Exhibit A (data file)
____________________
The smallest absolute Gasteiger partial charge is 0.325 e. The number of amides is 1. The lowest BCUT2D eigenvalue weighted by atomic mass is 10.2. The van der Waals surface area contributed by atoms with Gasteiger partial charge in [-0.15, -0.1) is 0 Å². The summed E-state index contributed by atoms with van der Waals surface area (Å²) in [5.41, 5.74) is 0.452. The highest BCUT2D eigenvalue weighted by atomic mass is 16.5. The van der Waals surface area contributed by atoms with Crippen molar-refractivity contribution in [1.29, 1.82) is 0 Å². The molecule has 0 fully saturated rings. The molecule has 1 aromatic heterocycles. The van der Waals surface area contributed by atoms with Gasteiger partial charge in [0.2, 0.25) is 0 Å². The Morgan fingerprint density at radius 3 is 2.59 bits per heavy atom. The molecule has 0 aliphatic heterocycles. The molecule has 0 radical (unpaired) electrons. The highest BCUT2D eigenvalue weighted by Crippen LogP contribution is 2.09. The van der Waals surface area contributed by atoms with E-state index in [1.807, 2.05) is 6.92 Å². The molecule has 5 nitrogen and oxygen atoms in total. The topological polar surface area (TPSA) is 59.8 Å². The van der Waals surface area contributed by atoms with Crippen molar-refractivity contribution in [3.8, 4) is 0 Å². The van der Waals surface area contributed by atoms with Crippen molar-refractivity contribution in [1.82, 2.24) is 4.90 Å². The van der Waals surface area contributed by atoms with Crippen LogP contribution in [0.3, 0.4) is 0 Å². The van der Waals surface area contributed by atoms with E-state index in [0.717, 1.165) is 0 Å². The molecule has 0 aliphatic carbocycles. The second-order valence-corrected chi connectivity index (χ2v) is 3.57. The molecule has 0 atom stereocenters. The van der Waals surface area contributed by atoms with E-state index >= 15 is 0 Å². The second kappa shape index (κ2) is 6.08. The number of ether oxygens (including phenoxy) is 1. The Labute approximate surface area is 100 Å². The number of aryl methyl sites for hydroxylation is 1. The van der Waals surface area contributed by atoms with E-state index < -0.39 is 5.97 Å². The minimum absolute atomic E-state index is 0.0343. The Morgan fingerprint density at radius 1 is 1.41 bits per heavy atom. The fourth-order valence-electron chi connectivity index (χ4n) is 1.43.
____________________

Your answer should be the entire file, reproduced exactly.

The smallest absolute Gasteiger partial charge is 0.325 e. The number of amides is 1. The lowest BCUT2D eigenvalue weighted by atomic mass is 10.2. The van der Waals surface area contributed by atoms with Gasteiger partial charge in [-0.15, -0.1) is 0 Å². The summed E-state index contributed by atoms with van der Waals surface area (Å²) in [5.41, 5.74) is 0.452. The highest BCUT2D eigenvalue weighted by atomic mass is 16.5. The van der Waals surface area contributed by atoms with Crippen molar-refractivity contribution in [1.29, 1.82) is 0 Å². The molecule has 0 fully saturated rings. The molecule has 1 aromatic heterocycles. The van der Waals surface area contributed by atoms with Gasteiger partial charge in [0.2, 0.25) is 0 Å². The Morgan fingerprint density at radius 3 is 2.59 bits per heavy atom. The molecule has 0 aliphatic heterocycles. The molecule has 0 radical (unpaired) electrons. The highest BCUT2D eigenvalue weighted by Crippen LogP contribution is 2.09. The van der Waals surface area contributed by atoms with E-state index in [1.807, 2.05) is 6.92 Å². The molecule has 5 nitrogen and oxygen atoms in total. The topological polar surface area (TPSA) is 59.8 Å². The van der Waals surface area contributed by atoms with Crippen molar-refractivity contribution in [3.8, 4) is 0 Å². The van der Waals surface area contributed by atoms with Crippen molar-refractivity contribution in [1.82, 2.24) is 4.90 Å². The van der Waals surface area contributed by atoms with Crippen LogP contribution in [0.3, 0.4) is 0 Å². The van der Waals surface area contributed by atoms with E-state index in [0.717, 1.165) is 0 Å². The molecule has 0 aliphatic carbocycles. The second-order valence-corrected chi connectivity index (χ2v) is 3.57. The molecule has 0 atom stereocenters. The van der Waals surface area contributed by atoms with E-state index >= 15 is 0 Å². The second kappa shape index (κ2) is 6.08. The number of ether oxygens (including phenoxy) is 1. The Labute approximate surface area is 100 Å². The number of aryl methyl sites for hydroxylation is 1. The van der Waals surface area contributed by atoms with E-state index < -0.39 is 5.97 Å². The minimum absolute atomic E-state index is 0.0343. The Morgan fingerprint density at radius 1 is 1.41 bits per heavy atom. The fourth-order valence-electron chi connectivity index (χ4n) is 1.43.